June 7, 2013

Toward Zero Waste



Consumer cultures are marked by their wastefulness. In fact, the thing they are best at producing is prodigious waste.

Wastefulness serves an unfortunate purpose -  It indicates to ourselves and others that we are rich and have an abundance, extra, more than enough, a surplus. An extreme example would be lighting a cigar with a hundred dollar bill, but there are endless other less dramatic ways of being wasteful in every day life.

Using waste to elevate our status is unlikely to continue for long. It is unethical, uneconomical, inefficient and not very smart. This is where the zero waste movement comes in.

"Zero Waste is a goal that is ethical, economical, efficient and visionary, to guide people in changing their lifestyles and practices to emulate sustainable natural cycles, where all discarded materials are designed to become resources for others to use. 
Zero Waste means designing and managing products and processes to systematically avoid and eliminate the volume and toxicity of waste and materials, conserve and recover all resources, and not burn or bury them. 
Implementing Zero Waste will eliminate all discharges to land, water or air that are a threat to planetary, human, animal or plant health."
- Zero Waste International Alliance, 2004

If we want to do the right thing all we need to do is observe nature and mimic her ways. When we do this we quickly see that there is no waste in nature.

If there is no waste in nature, there can be no waste in the human world.

The current life cycle assessment of manufactured products known as 'cradle to grave' which tracks products from manufacture to disposal, must be replaced with 'cradle to cradle' which eliminates the disposal phase entirely.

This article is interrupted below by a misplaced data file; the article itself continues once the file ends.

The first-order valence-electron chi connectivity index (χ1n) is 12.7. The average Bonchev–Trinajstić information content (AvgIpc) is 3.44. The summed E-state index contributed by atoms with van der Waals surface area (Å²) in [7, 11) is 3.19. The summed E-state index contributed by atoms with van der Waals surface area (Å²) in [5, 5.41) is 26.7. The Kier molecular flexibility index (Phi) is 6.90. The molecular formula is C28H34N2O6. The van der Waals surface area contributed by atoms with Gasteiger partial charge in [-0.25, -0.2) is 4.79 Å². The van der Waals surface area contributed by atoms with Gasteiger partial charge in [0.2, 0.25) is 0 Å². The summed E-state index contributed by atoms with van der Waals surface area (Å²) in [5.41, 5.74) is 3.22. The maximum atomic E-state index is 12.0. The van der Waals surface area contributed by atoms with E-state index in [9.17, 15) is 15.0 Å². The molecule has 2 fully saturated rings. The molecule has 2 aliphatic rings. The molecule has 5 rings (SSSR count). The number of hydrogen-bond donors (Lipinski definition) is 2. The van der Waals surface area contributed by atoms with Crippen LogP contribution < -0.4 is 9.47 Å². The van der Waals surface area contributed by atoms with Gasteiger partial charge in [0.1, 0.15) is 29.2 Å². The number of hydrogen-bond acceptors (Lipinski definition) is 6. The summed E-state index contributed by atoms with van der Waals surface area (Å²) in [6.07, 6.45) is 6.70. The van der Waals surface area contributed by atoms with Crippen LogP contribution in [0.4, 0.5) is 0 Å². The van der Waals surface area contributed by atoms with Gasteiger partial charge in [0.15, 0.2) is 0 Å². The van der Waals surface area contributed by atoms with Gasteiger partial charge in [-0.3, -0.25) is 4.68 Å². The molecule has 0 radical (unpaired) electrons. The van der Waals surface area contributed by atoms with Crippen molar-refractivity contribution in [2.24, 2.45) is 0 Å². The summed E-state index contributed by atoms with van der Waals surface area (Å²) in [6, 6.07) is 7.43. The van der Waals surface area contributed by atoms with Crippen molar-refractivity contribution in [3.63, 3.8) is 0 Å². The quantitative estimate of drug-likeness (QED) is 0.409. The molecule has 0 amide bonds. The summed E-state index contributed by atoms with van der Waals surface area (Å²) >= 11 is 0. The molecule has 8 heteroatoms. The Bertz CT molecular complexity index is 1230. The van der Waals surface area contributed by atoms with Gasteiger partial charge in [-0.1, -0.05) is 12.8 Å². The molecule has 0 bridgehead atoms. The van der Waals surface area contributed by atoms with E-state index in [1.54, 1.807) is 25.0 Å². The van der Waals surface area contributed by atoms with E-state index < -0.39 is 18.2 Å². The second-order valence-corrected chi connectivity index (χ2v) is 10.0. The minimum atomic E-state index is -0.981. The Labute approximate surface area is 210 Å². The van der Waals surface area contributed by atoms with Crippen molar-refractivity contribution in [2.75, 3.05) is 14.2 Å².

Let there be a 'War on Waste' in our efforts toward becoming a Zero Waste world.

4 comments:

  1. The Northwestern University psychologist Galen V. Bodenhausen linked consumption with aberrant, antisocial behavior.

    ReplyDelete
    Replies
    1. Thanks for sharing that - I will be looking Bodenhausen up. He sounds like my kind of guy. I am sure the billions of people that can't meet their basic needs would agree with his assessment.

      Delete
  2. AnonymousJune 08, 2013

    Check out Bea Johnson's blog Zero Waste Home. She and her family do an amazing job of showing everyday folks how to work toward zero waste. Her mantra is refuse, reduce, reuse, recycle, rot.

    ReplyDelete
    Replies
    1. Thank you for the reference. We love Bea's mantra, and chant it ourselves with regularity.

      Delete

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